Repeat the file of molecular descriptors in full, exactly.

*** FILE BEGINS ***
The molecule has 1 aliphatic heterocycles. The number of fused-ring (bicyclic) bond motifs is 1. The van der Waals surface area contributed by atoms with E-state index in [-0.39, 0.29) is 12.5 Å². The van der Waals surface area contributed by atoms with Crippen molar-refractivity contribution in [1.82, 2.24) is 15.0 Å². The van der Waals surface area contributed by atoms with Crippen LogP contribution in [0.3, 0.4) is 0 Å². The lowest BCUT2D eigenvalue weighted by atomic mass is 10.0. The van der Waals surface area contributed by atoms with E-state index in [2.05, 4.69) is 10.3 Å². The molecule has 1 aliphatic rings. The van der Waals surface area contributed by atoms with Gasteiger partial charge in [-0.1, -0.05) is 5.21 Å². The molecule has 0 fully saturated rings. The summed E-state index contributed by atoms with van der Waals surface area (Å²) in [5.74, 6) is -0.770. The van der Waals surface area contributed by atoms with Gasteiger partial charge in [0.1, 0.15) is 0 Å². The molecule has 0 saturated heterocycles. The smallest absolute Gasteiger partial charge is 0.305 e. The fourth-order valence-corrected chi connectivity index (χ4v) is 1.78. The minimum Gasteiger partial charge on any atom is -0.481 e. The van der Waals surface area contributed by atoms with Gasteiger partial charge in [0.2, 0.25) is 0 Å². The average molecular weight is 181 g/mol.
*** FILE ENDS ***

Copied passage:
The molecule has 1 aliphatic heterocycles. The number of fused-ring (bicyclic) bond motifs is 1. The van der Waals surface area contributed by atoms with E-state index in [-0.39, 0.29) is 12.5 Å². The van der Waals surface area contributed by atoms with Crippen molar-refractivity contribution in [1.82, 2.24) is 15.0 Å². The van der Waals surface area contributed by atoms with Crippen LogP contribution in [0.3, 0.4) is 0 Å². The lowest BCUT2D eigenvalue weighted by atomic mass is 10.0. The van der Waals surface area contributed by atoms with E-state index in [2.05, 4.69) is 10.3 Å². The molecule has 1 aliphatic rings. The van der Waals surface area contributed by atoms with Gasteiger partial charge in [-0.1, -0.05) is 5.21 Å². The molecule has 0 fully saturated rings. The summed E-state index contributed by atoms with van der Waals surface area (Å²) in [5.74, 6) is -0.770. The van der Waals surface area contributed by atoms with Gasteiger partial charge in [0.1, 0.15) is 0 Å². The molecule has 0 saturated heterocycles. The smallest absolute Gasteiger partial charge is 0.305 e. The fourth-order valence-corrected chi connectivity index (χ4v) is 1.78. The minimum Gasteiger partial charge on any atom is -0.481 e. The van der Waals surface area contributed by atoms with Gasteiger partial charge in [0.2, 0.25) is 0 Å². The average molecular weight is 181 g/mol.